Walsh’s charitable foundation isn’t telling all

Mayor Walsh’s MJW Charitable Foundation has won some kudos for its apparent transparency. But maybe those kudos aren’t deserved, as Isaiah Thompson reports at WGBH: “Documents reviewed by WGBH News suggest that the sources of between one-third and as much as two-thirds of the funds the charity raised last year have not in fact been disclosed.” 


Teachers union head stepping down amid contract standoff

Boston Teachers Union President Richard Stutman said he will retire in June and expressed doubt that stalled negotiations on a new contract for city teachers can be successfully resolved by then, Kathleen McKiernan of the Herald reports. The Globe’s James Vaznis has a nice story on Stutman’s long career in education and with the union

Civil rights groups: End social media plan

The American Civil Liberties Union and other groups are calling on Boston Mayor Marty Walsh and the city’s police commissioner to drop a plan to invest $1.4 million on a software program to monitor social media activity as a crime-prevention tool, Zeninjor Emwemeka of WBUR reports. “Spending scarce taxpayer dollars on surveillance of online speech and associations frustrates the BPD’s mission of community-oriented policing, threatens our civil rights and liberties, and undermines public safety,” reads the letter, signed by 21 groups in all. 


Judge-nominee donated to Baker, Polito

A Walpole selectman awaiting confirmation by the Governor’s Council to serve on the Boston Municipal Court donated to the campaigns of Gov. Charlie Baker and Lt. Gov. Karyn Polito prior to being nominated for the judgeship, Eric Rasmussen and Erin Smith of Fox25 report. James Stanton and family members donated $1,500 to the pols ahead of his 2015 request to be considered for a spot on the bench, but Polito—who could cast a deciding vote on the nomination if the Council is deadlocked—has defended the appointment and Stanton’s credentials.

Fox 25

Local companies picked for new accelerator program

MassChallenge has announced the first 31 companies to join a new accelerator program started earlier this year with the help of the governor’s office to usher in digital health startups, the BBJ’s Jessica Bartlett reports. The BBJ has the full list of companies.


Damn: Westfield doesn’t make the F-35A Joint Strike Fighter cut

It would have been fun to view them here, but it wasn’t meant to be for Massachusetts. From Patrick Johnson at MassLive: “Barnes Air National Guard base in Westfield did not make the cut as the Air Force continues to narrow down the field of potential bases to house the F-35A Joint Strike Fighter aircraft, the base announced on Tuesday.” But you can see the F-35As at the Air Guard Station in Burlington, Vermont.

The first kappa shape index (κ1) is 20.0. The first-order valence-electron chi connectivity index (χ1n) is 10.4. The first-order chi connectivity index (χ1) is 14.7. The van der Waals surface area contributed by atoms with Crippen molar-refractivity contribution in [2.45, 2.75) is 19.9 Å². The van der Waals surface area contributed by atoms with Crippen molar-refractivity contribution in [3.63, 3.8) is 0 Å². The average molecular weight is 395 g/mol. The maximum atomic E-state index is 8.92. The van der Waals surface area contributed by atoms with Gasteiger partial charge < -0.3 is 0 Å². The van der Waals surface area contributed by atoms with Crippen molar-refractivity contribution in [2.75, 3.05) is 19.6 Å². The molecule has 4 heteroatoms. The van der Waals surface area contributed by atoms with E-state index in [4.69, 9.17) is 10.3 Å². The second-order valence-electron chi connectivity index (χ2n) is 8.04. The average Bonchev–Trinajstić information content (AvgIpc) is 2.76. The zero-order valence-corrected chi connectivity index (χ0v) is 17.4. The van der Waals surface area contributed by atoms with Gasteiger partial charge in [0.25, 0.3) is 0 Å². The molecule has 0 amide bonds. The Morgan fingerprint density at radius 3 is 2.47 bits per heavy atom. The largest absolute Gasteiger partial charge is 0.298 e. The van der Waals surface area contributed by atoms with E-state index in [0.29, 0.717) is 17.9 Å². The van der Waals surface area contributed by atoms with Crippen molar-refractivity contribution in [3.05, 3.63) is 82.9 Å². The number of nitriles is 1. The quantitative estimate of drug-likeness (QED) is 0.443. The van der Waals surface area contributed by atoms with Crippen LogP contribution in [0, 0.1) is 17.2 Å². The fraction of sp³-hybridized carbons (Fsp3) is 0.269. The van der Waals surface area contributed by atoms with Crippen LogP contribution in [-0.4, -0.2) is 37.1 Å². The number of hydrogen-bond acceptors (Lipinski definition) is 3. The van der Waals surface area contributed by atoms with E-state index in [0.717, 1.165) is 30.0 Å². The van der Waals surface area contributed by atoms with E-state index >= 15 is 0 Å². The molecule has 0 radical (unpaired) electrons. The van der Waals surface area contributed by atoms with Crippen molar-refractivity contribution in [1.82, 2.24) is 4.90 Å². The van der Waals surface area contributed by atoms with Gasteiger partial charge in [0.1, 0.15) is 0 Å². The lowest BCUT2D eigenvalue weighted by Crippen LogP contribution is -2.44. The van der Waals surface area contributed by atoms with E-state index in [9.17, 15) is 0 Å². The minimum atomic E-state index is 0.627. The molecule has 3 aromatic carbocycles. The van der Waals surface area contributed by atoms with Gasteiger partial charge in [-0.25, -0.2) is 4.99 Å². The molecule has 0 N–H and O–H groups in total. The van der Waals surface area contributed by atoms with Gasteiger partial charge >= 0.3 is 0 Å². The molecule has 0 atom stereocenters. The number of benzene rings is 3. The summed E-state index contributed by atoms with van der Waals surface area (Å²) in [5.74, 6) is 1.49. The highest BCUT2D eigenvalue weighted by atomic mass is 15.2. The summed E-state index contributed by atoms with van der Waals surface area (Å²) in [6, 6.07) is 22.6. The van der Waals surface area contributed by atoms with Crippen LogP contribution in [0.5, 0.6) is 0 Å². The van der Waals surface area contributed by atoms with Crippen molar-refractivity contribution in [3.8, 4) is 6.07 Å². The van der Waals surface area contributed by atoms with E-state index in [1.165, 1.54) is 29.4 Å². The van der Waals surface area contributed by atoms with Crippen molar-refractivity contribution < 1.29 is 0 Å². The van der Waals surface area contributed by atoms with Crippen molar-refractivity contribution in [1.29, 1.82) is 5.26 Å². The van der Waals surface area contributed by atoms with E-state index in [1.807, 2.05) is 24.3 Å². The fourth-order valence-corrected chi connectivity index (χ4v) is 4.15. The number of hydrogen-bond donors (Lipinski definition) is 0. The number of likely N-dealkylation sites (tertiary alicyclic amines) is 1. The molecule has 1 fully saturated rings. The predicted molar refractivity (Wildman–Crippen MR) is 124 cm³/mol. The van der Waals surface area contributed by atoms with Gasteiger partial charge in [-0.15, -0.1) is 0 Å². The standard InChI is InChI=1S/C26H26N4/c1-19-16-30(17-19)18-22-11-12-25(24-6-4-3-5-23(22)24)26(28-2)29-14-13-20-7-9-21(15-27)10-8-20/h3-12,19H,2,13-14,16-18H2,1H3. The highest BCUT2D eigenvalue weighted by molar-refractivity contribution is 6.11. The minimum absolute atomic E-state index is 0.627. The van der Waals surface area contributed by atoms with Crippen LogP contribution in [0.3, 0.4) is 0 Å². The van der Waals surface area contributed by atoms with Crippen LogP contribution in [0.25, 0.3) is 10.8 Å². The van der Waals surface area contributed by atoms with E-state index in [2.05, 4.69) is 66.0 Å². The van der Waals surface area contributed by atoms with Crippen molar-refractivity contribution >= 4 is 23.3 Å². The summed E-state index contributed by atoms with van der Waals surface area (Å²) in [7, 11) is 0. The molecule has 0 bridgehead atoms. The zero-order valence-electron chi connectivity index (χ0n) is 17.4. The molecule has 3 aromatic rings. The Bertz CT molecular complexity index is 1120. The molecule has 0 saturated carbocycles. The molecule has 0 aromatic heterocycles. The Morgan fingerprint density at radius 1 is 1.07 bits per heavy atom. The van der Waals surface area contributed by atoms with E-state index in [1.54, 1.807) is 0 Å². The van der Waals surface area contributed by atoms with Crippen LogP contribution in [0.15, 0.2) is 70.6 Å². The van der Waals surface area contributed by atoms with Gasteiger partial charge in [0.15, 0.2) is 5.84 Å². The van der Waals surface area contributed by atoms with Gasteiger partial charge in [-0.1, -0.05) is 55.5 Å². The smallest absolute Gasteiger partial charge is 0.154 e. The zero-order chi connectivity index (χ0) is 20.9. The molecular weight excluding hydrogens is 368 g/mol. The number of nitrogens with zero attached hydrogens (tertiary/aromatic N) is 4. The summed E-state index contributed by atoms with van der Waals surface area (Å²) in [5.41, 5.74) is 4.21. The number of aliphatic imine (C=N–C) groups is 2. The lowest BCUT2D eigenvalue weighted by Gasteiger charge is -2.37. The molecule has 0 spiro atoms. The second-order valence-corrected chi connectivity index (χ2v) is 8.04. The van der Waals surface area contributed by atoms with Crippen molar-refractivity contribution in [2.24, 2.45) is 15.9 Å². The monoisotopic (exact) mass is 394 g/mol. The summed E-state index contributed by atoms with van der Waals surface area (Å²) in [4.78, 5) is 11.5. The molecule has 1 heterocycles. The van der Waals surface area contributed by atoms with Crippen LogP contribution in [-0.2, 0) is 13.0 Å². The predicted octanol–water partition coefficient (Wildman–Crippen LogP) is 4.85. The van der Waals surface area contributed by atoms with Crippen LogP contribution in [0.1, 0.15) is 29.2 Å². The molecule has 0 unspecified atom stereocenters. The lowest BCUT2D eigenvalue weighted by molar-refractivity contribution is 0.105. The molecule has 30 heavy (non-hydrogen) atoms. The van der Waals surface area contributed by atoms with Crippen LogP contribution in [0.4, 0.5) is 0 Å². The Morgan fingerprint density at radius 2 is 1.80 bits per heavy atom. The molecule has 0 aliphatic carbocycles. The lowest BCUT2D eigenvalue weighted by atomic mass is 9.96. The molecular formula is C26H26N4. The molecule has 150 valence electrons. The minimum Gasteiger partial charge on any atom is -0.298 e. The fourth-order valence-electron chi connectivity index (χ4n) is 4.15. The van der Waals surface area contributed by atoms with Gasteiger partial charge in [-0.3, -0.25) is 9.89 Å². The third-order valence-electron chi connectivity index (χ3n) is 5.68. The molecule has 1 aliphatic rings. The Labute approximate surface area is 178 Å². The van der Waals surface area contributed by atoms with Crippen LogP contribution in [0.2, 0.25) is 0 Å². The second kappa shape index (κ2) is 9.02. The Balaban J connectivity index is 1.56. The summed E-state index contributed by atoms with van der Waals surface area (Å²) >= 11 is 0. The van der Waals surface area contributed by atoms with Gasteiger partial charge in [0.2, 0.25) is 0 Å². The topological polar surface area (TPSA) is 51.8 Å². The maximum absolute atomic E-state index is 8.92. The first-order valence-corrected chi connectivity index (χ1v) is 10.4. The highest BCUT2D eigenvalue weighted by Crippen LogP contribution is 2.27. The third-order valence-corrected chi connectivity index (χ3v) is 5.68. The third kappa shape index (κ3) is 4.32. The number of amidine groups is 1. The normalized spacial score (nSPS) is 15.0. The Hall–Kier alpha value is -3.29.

Today’s Headlines


Plastic bag proposal hits snag with Walsh administration – Boston Globe

Groups call on Boston police to drop social media monitoring plan – WBUR

Walsh Foundation: Gap between donations reported and donations disclosed – WGBH


T pension fund’s failed investment went ahead despite early warning signs, files show – Boston Globe

Senate president Stan Rosenberg eyes raising pot smoking age to 25 – Boston Herald

RFK’s family, Umass in talks about possible project to honor his legacy – Boston Globe

Massachusetts senators head to Minneapolis to study health care costs – MassLive

Baker signs duck boat safety bill into law – Boston Globe

State offers tax incentives to 19 businesses that will add 626 new jobs – Boston Herald

AG passes on probing Babson flap – Boston Herald

Quincy changed stance on AirBnB after targeting couple – Patriot Ledger

Cape officials consider whether to just say no to pot shops – Cape Cod Times

Lawrence court program changing lives one book at a time – Eagle-Tribune

Amherst college retains former state SJC judge to investigate men’s cross-country team – Hampshire Gazette

Taunton City Council votes yes on medical-marijuana hybrid facility – Taunton Gazette

Pittsfield city council OKs gunshot surveillance system – Berkshire Eagle

Bill would bar presidential candidates from appearing on ballot unless they release their tax returns – WBUR

Ahead of Beacon Hill’s criminal justice debate, ex-prisoners want bill may not go far enough – WGBH

Mass. to be seller’s market in 2017 – Worcester Business Journal

Lowell council to explore pot zones – Lowell Sun

Brockton DJ gets deal to manage the Shaw’s Center – Brockton Enterprise


How Hillary Clinton lost Michigan—and blew the election – Politico

Tillerson’s ties with Putin, other autocrats, forged over decades – Washington Post

How Moscow aimed a perfect weapon at the U.S. – New York Times

Lessig: 20 Trump electors could flip – Politico

Did Mitt Romney get played by the king of reality TV? – Boston Globe